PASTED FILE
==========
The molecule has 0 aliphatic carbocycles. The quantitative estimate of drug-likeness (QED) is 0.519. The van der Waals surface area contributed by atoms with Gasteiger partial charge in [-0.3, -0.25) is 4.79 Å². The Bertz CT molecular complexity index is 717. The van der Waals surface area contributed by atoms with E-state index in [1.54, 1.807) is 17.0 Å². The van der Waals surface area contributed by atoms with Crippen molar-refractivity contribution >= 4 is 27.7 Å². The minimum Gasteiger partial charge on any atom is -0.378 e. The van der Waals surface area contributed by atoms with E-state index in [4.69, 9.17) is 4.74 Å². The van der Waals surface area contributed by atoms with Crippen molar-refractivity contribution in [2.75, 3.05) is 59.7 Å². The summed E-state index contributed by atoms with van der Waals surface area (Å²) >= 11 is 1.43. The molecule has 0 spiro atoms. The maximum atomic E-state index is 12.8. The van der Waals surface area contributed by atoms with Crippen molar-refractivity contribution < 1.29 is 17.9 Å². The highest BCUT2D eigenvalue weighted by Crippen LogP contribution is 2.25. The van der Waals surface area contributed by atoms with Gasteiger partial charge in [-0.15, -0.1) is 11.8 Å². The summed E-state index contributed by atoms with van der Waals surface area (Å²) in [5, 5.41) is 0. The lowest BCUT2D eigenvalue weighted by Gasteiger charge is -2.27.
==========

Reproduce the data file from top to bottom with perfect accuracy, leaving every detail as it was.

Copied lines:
The molecule has 0 aliphatic carbocycles. The quantitative estimate of drug-likeness (QED) is 0.519. The van der Waals surface area contributed by atoms with Gasteiger partial charge in [-0.3, -0.25) is 4.79 Å². The Bertz CT molecular complexity index is 717. The van der Waals surface area contributed by atoms with E-state index in [1.54, 1.807) is 17.0 Å². The van der Waals surface area contributed by atoms with Crippen molar-refractivity contribution >= 4 is 27.7 Å². The minimum Gasteiger partial charge on any atom is -0.378 e. The van der Waals surface area contributed by atoms with E-state index in [4.69, 9.17) is 4.74 Å². The van der Waals surface area contributed by atoms with Crippen molar-refractivity contribution in [2.75, 3.05) is 59.7 Å². The summed E-state index contributed by atoms with van der Waals surface area (Å²) >= 11 is 1.43. The molecule has 0 spiro atoms. The maximum atomic E-state index is 12.8. The van der Waals surface area contributed by atoms with Crippen molar-refractivity contribution < 1.29 is 17.9 Å². The highest BCUT2D eigenvalue weighted by Crippen LogP contribution is 2.25. The van der Waals surface area contributed by atoms with Gasteiger partial charge in [-0.15, -0.1) is 11.8 Å². The summed E-state index contributed by atoms with van der Waals surface area (Å²) in [5, 5.41) is 0. The lowest BCUT2D eigenvalue weighted by Gasteiger charge is -2.27.